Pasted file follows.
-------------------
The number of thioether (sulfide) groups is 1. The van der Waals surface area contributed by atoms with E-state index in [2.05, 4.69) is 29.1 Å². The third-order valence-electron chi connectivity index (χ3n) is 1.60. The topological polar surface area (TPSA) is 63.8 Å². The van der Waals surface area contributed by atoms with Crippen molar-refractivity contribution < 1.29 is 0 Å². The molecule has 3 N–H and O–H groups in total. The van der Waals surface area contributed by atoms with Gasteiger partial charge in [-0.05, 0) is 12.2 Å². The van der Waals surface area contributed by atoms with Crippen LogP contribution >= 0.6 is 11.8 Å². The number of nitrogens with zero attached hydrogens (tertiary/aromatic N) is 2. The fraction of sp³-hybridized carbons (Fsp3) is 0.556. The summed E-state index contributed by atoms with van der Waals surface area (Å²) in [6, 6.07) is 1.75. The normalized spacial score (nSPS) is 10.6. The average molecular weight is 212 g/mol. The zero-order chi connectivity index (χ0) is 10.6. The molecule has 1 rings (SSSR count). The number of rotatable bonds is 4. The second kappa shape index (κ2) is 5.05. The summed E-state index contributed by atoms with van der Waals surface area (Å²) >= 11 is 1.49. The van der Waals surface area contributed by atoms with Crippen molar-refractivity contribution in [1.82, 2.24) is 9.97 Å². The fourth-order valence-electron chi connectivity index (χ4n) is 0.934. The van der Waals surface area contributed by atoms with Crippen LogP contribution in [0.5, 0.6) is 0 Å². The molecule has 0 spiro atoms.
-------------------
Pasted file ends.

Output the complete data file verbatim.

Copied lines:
The number of thioether (sulfide) groups is 1. The van der Waals surface area contributed by atoms with E-state index in [2.05, 4.69) is 29.1 Å². The third-order valence-electron chi connectivity index (χ3n) is 1.60. The topological polar surface area (TPSA) is 63.8 Å². The van der Waals surface area contributed by atoms with Crippen molar-refractivity contribution < 1.29 is 0 Å². The molecule has 3 N–H and O–H groups in total. The van der Waals surface area contributed by atoms with Gasteiger partial charge in [-0.05, 0) is 12.2 Å². The van der Waals surface area contributed by atoms with Crippen LogP contribution >= 0.6 is 11.8 Å². The number of nitrogens with zero attached hydrogens (tertiary/aromatic N) is 2. The fraction of sp³-hybridized carbons (Fsp3) is 0.556. The summed E-state index contributed by atoms with van der Waals surface area (Å²) in [6, 6.07) is 1.75. The normalized spacial score (nSPS) is 10.6. The average molecular weight is 212 g/mol. The zero-order chi connectivity index (χ0) is 10.6. The molecule has 1 rings (SSSR count). The number of rotatable bonds is 4. The second kappa shape index (κ2) is 5.05. The summed E-state index contributed by atoms with van der Waals surface area (Å²) >= 11 is 1.49. The van der Waals surface area contributed by atoms with Crippen molar-refractivity contribution in [1.82, 2.24) is 9.97 Å². The fourth-order valence-electron chi connectivity index (χ4n) is 0.934. The van der Waals surface area contributed by atoms with Crippen LogP contribution in [0.5, 0.6) is 0 Å². The molecule has 0 spiro atoms.